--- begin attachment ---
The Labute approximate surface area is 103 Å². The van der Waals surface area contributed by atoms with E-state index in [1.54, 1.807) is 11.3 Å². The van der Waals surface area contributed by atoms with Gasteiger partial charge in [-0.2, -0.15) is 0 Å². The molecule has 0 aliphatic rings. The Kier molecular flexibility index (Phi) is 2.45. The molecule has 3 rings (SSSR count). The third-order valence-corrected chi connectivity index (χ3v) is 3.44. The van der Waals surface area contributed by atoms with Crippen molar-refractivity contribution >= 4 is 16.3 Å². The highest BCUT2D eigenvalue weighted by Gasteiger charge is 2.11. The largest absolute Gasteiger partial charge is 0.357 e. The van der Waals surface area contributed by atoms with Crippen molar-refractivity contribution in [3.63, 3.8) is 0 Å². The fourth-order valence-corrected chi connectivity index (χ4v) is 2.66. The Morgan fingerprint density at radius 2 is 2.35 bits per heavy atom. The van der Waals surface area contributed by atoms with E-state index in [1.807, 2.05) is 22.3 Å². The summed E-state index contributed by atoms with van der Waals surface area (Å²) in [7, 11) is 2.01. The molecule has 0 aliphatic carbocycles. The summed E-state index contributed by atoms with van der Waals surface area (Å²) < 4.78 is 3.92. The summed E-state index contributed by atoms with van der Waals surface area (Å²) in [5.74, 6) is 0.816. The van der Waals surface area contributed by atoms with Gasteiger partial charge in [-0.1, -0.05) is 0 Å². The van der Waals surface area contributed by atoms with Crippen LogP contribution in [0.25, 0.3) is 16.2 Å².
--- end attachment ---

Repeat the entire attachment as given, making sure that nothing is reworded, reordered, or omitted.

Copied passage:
The Labute approximate surface area is 103 Å². The van der Waals surface area contributed by atoms with E-state index in [1.54, 1.807) is 11.3 Å². The van der Waals surface area contributed by atoms with Gasteiger partial charge in [-0.2, -0.15) is 0 Å². The molecule has 0 aliphatic rings. The Kier molecular flexibility index (Phi) is 2.45. The molecule has 3 rings (SSSR count). The third-order valence-corrected chi connectivity index (χ3v) is 3.44. The van der Waals surface area contributed by atoms with Crippen molar-refractivity contribution >= 4 is 16.3 Å². The highest BCUT2D eigenvalue weighted by Gasteiger charge is 2.11. The largest absolute Gasteiger partial charge is 0.357 e. The van der Waals surface area contributed by atoms with Crippen molar-refractivity contribution in [3.63, 3.8) is 0 Å². The fourth-order valence-corrected chi connectivity index (χ4v) is 2.66. The Morgan fingerprint density at radius 2 is 2.35 bits per heavy atom. The van der Waals surface area contributed by atoms with E-state index in [1.807, 2.05) is 22.3 Å². The summed E-state index contributed by atoms with van der Waals surface area (Å²) in [7, 11) is 2.01. The molecule has 0 aliphatic carbocycles. The summed E-state index contributed by atoms with van der Waals surface area (Å²) < 4.78 is 3.92. The summed E-state index contributed by atoms with van der Waals surface area (Å²) in [5.74, 6) is 0.816. The van der Waals surface area contributed by atoms with Gasteiger partial charge in [-0.1, -0.05) is 0 Å². The van der Waals surface area contributed by atoms with Crippen LogP contribution in [0.25, 0.3) is 16.2 Å².